In addition to biological and chemical controls, co-ordinated field and greenhouse studies will evaluate the role of cultural practices and the potential for host plant resistance. Researchers will determine the influence of nitrogen rate and source, plant growth regulators and other cultural practices (e.g., mowing, verticutting, irrigation, etc.) on disease severity. A wide range of diverse annual bluegrass cultivars will be assessed to determine their potential benefits on newly established putting surfaces. Other advanced cultivars will be evaluated for resistance to anthracnose. Results from these field and greenhouse studies will provide valuable information for disease management on golf courses.

Develop improved integrated pest management (IPM) decision tools for anthracnose management

In addition to determining management strategies that directly affect anthracnose severity, researchers will attempt to determine the influence of environmental conditions (temperature, humidity, leaf wetness, etc.) on anthracnose. Using information gathered from field and greenhouse studies, a predictive model for anthracnose will be constructed from environmental variables and key management factors. Results from these investigations will allow turfgrass managers to forecast anthracnose development and implement the appropriate disease management strategies prior to the onset of severe damage.

Develop best management practices for annual bluegrass to help reduce economic and environmental costs

Following the collection and interpretation of research results obtained from these studies, pertinent findings will be shared directly with golf course superintendents and other turf managers. Results will be combined to develop a best management practices publication for annual bluegrass. Research findings will also be distributed via other publications, annual meetings, symposium sessions and regional workshops throughout the Northeast.

Ultimately, this project will allow researchers from around the continent to work together to solve a common problem facing superintendents. By combining our efforts, we hope to speed the gathering of information and avoid overlap and duplication of research efforts. Finally, the consolidation of information from all researchers in a single location (visit the projectís website listed below) will make it easier for golf course superintendents to find information about relevant research in their region.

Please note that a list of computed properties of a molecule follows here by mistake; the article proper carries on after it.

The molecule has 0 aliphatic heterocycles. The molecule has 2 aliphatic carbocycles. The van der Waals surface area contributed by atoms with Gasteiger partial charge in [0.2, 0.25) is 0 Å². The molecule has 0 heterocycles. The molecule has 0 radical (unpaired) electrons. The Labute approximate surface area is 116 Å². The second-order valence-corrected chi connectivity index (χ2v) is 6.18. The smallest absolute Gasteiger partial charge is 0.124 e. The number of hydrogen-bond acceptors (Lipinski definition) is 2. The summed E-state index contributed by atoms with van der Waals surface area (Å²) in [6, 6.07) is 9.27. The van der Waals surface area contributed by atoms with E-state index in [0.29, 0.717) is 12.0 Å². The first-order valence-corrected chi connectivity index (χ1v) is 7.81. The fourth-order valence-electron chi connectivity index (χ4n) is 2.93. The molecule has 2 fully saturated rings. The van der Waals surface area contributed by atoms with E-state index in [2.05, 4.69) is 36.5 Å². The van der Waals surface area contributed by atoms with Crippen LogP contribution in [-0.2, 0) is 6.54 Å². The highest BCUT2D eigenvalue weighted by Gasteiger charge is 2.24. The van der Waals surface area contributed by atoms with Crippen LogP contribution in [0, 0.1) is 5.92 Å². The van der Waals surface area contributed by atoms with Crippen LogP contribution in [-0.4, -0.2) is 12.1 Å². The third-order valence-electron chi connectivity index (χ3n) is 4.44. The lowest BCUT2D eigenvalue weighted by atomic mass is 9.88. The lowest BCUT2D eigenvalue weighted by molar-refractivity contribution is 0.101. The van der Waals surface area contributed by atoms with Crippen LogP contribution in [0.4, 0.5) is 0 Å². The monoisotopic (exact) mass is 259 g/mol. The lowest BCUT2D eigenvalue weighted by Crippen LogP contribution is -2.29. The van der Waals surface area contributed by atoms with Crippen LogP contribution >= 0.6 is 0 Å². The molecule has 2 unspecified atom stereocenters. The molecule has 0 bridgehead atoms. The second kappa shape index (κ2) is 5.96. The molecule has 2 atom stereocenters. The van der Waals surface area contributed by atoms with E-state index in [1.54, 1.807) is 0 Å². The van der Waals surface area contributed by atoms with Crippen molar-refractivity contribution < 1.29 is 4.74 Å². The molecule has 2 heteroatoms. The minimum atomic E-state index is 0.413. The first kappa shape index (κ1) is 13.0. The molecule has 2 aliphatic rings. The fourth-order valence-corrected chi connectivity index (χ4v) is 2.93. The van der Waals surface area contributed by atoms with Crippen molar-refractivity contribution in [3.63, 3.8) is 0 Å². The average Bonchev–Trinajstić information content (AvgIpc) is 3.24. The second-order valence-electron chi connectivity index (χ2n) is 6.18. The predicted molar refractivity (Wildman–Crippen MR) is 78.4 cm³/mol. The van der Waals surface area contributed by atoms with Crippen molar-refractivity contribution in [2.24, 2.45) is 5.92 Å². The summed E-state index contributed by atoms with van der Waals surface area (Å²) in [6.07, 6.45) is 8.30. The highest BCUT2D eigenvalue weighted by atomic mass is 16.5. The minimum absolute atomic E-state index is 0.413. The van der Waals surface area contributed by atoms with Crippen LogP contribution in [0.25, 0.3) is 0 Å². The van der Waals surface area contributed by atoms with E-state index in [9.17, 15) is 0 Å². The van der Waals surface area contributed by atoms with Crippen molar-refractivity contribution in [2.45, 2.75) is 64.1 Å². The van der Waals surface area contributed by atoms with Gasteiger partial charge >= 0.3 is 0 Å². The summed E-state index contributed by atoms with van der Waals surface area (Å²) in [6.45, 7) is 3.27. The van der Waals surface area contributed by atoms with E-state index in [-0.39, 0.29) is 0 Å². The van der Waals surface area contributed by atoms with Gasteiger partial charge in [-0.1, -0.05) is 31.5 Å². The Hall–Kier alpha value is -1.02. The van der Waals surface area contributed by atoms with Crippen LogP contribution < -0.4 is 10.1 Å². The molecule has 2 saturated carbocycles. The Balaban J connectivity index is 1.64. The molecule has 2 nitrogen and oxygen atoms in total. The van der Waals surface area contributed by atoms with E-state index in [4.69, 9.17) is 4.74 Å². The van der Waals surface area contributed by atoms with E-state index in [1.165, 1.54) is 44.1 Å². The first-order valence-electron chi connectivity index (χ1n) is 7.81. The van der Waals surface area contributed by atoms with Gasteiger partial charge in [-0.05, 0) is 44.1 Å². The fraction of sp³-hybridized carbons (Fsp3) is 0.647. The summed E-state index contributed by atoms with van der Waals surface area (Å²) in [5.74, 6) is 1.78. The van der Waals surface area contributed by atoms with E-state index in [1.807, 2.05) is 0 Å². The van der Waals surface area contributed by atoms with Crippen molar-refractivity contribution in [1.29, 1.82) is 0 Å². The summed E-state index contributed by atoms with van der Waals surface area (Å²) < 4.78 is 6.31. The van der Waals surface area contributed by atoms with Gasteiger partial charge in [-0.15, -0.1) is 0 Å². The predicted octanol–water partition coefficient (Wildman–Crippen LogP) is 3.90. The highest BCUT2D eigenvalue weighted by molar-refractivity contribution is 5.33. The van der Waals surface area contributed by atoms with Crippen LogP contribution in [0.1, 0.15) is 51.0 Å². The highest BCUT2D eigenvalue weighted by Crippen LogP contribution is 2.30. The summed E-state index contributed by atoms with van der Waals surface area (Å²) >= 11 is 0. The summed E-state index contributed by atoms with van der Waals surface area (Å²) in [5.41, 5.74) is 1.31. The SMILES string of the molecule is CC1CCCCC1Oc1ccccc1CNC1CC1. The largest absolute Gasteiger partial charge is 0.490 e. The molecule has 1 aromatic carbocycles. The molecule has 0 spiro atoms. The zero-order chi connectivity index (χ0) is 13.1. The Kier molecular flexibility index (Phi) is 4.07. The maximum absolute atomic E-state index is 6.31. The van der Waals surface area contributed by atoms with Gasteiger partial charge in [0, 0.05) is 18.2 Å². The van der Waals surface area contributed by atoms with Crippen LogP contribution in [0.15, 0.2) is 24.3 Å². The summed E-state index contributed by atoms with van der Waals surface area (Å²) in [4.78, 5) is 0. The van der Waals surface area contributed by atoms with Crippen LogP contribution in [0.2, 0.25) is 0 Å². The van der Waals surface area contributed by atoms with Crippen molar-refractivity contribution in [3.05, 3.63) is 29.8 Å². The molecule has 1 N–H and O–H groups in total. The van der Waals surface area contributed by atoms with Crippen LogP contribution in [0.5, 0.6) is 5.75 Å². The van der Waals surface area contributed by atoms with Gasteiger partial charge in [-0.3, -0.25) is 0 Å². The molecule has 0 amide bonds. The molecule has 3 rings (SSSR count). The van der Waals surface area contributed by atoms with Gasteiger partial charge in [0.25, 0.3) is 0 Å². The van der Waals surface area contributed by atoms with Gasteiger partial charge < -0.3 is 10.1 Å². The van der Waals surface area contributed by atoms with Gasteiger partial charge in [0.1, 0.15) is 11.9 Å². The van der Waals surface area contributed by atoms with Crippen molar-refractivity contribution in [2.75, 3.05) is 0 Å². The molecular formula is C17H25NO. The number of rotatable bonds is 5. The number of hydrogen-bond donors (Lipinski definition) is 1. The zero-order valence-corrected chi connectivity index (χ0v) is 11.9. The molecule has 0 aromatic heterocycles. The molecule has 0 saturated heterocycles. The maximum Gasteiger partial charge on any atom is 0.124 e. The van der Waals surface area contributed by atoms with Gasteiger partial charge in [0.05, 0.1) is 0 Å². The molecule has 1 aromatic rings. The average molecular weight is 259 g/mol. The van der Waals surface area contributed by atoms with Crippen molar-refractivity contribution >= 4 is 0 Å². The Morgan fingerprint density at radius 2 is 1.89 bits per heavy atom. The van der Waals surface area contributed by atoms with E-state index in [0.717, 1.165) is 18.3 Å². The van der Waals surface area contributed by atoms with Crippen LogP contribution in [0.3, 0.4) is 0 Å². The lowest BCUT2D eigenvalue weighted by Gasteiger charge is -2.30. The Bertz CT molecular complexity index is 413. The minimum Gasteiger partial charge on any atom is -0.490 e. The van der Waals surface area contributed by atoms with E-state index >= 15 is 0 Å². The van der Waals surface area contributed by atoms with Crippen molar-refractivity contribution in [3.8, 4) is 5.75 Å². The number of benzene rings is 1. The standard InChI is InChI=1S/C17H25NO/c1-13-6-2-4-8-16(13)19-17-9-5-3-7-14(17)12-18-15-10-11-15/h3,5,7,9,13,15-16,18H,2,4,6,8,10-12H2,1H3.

Although this project involves numerous turfgrass researchers, the participation of turf managers will be essential to its success. Researchers are optimistic about finding improved management strategies for suppressing anthracnose. Results obtained over the next five years will play a key role in our understanding and managing these pests.

To complete the online pest survey, visit
For a list of researchers involved in this project, please visit

Dr. John Kaminski is an assistant professor at the University of Connecticut working on turfgrass diseases. He can be reached at Dr. Tom Hsiang is a professor at the University of Guelph also specializing in turfgrass diseases. He can be reached at thsiang@


Figure 1. From a distance, turf infected with anthracnose basal rot looks patchy, with areas that have died back, and areas that are discolored due to infection.

Figure 2. This plug of annual bluegrass shows heavy infection by anthracnose basal rot with many yellowed leaf blades. The individual plants are easy to pull out because of rot at their base.†

Figure 3. An individual turf plant showing blackening and rot at the base due to anthracnose basal rot.†